Let's face it, even the most prepared cooks may find themselves running low on basics like lemon juice. White vinegar is usually a fine substitute for lemon. Here are some of the cases when it works well, with considerations.
Lemon juice can be added to plain milk to create an imitation buttermilk for baking or cooking. (If used for drinking, this version will not taste the same as regular buttermilk.) If you're out of lemon juice, replace it with half the amount of white vinegar. Let the milk stand for 5 to 10 minutes before adding it to a recipe.
For making vinaigrette salad dressings, substitute half the amount of vinegar for lemon juice. Experiment with different flavored vinegars, like apple cider, red wine or rice vinegars, and adjust the ingredients to taste.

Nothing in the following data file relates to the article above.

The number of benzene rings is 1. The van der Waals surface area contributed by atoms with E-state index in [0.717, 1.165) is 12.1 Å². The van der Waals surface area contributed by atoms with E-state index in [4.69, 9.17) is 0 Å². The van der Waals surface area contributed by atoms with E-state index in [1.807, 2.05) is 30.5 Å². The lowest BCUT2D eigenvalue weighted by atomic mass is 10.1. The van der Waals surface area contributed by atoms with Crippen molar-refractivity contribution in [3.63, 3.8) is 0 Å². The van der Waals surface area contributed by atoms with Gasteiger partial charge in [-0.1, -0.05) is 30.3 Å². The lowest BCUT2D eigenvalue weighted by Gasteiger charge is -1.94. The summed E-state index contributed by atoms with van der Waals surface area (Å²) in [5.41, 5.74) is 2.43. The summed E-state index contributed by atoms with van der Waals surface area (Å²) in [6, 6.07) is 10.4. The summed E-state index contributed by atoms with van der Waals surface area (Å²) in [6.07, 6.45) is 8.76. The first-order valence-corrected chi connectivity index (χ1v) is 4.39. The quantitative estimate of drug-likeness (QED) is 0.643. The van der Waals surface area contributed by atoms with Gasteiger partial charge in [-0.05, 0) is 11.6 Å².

When canning tomatoes at home, using vinegar works, but keep in mind that it changes the flavor. Use 4 tablespoons vinegar in place of 2 tablespoons bottled lemon juice for each quart of tomatoes. Be sure to use the exact measurements in order to ensure safe acidity levels in whole, crushed or juiced tomatoes.
Meat and Vegetables
For baked or grilled meat and veggies, use twice the amount of white or apple cider vinegar for lemon juice in the marinade.
After attending Hardin Simmons University, Kay Dean finished her formal education with the Institute of Children's Literature. Since 1995, Dean has written for such publications as "PB&J," Disney’s "Family Fun," "ParentLife," "Living With Teenagers" and Thomas Nelson’s NY Times bestselling "Resolve." An avid gardener for 25 years, her experience includes organic food gardening, ornamental plants, shrubs and trees, with a special love for roses.